Monday, September 1, 2008

Re-Casting Sharks-Suzannah

One of the strongest "winds of change" in the world of commercial shark diving has been the support and recognition of well respected NGO's for sustainable shark diving.

These "winds" have also been re-casting the image of the shark while highlighting the ongoing global slaughter.

What started as a whisper a few years ago in the lone pines of NGO forest has become a well rehearsed and continuing tornadic "Op-Ed of Pressure" to educate the public to the reality of sharks beyond the Jaws Mythos and foster commercial shark diving as a viable bridge solution to sustainable shark management.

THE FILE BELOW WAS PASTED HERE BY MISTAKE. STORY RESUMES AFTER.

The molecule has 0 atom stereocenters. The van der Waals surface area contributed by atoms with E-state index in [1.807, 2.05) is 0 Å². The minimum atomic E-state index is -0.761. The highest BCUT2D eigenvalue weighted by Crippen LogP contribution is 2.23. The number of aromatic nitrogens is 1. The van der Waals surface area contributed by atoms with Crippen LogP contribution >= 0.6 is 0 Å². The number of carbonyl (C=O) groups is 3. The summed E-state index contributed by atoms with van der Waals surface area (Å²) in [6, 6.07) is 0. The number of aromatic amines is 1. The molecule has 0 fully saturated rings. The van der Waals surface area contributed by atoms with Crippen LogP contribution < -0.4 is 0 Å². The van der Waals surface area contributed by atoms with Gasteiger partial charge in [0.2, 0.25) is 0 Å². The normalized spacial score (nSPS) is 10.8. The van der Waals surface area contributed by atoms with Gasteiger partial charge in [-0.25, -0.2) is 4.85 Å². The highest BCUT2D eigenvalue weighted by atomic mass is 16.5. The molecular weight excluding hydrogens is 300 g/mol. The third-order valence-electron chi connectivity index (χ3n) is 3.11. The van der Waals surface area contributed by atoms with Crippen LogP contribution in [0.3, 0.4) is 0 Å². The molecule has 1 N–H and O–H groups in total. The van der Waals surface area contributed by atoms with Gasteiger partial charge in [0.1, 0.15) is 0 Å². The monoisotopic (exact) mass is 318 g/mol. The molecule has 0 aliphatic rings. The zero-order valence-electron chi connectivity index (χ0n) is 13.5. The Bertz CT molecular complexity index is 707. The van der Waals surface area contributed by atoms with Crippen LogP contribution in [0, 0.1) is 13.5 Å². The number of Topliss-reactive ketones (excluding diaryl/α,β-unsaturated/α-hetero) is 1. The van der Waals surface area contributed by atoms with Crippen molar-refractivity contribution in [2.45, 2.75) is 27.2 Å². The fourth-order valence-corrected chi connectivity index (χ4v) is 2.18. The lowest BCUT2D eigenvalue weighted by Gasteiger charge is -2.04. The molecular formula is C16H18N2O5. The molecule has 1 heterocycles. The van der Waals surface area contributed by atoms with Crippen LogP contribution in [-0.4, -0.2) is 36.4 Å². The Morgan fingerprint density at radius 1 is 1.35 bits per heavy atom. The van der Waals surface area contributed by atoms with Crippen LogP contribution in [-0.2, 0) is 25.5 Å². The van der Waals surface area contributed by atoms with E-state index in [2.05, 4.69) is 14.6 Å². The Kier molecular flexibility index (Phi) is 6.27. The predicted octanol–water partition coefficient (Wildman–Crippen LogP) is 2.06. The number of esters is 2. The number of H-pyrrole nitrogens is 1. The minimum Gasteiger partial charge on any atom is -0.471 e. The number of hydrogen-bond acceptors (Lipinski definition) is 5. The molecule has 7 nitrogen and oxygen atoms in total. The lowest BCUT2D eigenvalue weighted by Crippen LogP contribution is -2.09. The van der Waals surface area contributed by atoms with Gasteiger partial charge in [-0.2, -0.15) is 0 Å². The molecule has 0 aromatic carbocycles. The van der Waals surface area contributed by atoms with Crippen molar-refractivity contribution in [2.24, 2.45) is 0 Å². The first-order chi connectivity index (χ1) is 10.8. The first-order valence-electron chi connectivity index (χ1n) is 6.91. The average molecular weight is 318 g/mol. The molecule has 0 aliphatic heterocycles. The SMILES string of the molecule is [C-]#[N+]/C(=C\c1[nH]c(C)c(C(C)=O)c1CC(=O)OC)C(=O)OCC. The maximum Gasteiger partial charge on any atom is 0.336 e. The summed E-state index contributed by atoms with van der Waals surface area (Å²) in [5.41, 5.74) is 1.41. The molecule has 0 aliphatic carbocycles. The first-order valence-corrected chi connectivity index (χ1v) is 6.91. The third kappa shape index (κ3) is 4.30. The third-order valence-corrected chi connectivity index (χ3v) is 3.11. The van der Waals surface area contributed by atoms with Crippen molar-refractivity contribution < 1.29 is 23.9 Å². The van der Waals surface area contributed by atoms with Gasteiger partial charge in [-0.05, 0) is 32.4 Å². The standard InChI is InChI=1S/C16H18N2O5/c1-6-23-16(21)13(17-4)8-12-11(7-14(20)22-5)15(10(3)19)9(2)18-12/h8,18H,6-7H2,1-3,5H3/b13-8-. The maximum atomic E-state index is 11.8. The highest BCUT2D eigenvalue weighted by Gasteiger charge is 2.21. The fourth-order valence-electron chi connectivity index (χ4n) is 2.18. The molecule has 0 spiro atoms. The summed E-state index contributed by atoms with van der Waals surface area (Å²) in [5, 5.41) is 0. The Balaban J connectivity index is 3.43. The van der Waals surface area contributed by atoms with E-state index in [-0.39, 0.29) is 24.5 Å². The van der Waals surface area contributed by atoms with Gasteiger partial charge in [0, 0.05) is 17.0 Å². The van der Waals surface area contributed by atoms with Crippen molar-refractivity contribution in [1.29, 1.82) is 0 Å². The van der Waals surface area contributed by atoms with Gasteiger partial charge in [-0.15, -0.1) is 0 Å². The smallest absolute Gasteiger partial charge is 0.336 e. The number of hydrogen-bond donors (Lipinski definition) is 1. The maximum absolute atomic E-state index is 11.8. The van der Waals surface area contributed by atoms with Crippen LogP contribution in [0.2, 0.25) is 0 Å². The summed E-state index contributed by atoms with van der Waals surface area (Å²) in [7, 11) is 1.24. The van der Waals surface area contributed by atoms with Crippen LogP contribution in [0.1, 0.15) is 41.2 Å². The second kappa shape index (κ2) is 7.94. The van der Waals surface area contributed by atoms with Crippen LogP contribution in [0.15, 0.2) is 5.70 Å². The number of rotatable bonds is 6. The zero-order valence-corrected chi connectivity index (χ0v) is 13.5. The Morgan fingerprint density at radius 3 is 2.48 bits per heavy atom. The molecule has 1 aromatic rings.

Here's the latest example from Suzannah Evans from

Every summer, familiar headlines creep into the news: stories of sharks terrorizing beaches around the world, sending swimmers racing for shore with the ominous display of a dorsal fin.

The shark's reputation as a killer was sealed in the public imagination with the 1975 release of Jaws, a movie with imagery so powerful that the original book's author devoted the rest of his life to dismantling the character he had helped create. The shark in Jaws was a brutal, instinctive killer with a dozen rows of jagged teeth and a taste for human flesh. The bloodthirsty great white has become an archetype so pervasive that even a news story reporting on a harmless two-foot sand shark can't resist recalling the Jaws mythos.

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